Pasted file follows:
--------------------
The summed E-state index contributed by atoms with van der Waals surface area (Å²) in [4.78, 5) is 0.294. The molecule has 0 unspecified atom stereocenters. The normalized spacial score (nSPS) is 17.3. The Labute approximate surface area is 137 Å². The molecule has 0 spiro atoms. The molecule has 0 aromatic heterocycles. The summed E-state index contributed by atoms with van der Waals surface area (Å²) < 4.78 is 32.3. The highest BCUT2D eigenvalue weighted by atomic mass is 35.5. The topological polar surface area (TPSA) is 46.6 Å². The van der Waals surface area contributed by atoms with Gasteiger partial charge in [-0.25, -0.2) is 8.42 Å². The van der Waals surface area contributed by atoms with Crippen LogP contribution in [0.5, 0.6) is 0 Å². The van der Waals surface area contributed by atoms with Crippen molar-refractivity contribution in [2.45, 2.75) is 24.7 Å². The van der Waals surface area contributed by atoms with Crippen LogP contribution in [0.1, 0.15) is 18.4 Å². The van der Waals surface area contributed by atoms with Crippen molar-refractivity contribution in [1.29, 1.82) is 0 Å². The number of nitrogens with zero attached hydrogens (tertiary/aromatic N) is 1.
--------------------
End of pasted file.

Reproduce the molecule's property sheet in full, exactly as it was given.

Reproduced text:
The summed E-state index contributed by atoms with van der Waals surface area (Å²) in [4.78, 5) is 0.294. The molecule has 0 unspecified atom stereocenters. The normalized spacial score (nSPS) is 17.3. The Labute approximate surface area is 137 Å². The molecule has 0 spiro atoms. The molecule has 0 aromatic heterocycles. The summed E-state index contributed by atoms with van der Waals surface area (Å²) < 4.78 is 32.3. The highest BCUT2D eigenvalue weighted by atomic mass is 35.5. The topological polar surface area (TPSA) is 46.6 Å². The van der Waals surface area contributed by atoms with Gasteiger partial charge in [-0.25, -0.2) is 8.42 Å². The van der Waals surface area contributed by atoms with Crippen LogP contribution in [0.5, 0.6) is 0 Å². The van der Waals surface area contributed by atoms with Crippen molar-refractivity contribution in [2.45, 2.75) is 24.7 Å². The van der Waals surface area contributed by atoms with Crippen LogP contribution in [0.1, 0.15) is 18.4 Å². The van der Waals surface area contributed by atoms with Crippen molar-refractivity contribution in [1.29, 1.82) is 0 Å². The number of nitrogens with zero attached hydrogens (tertiary/aromatic N) is 1.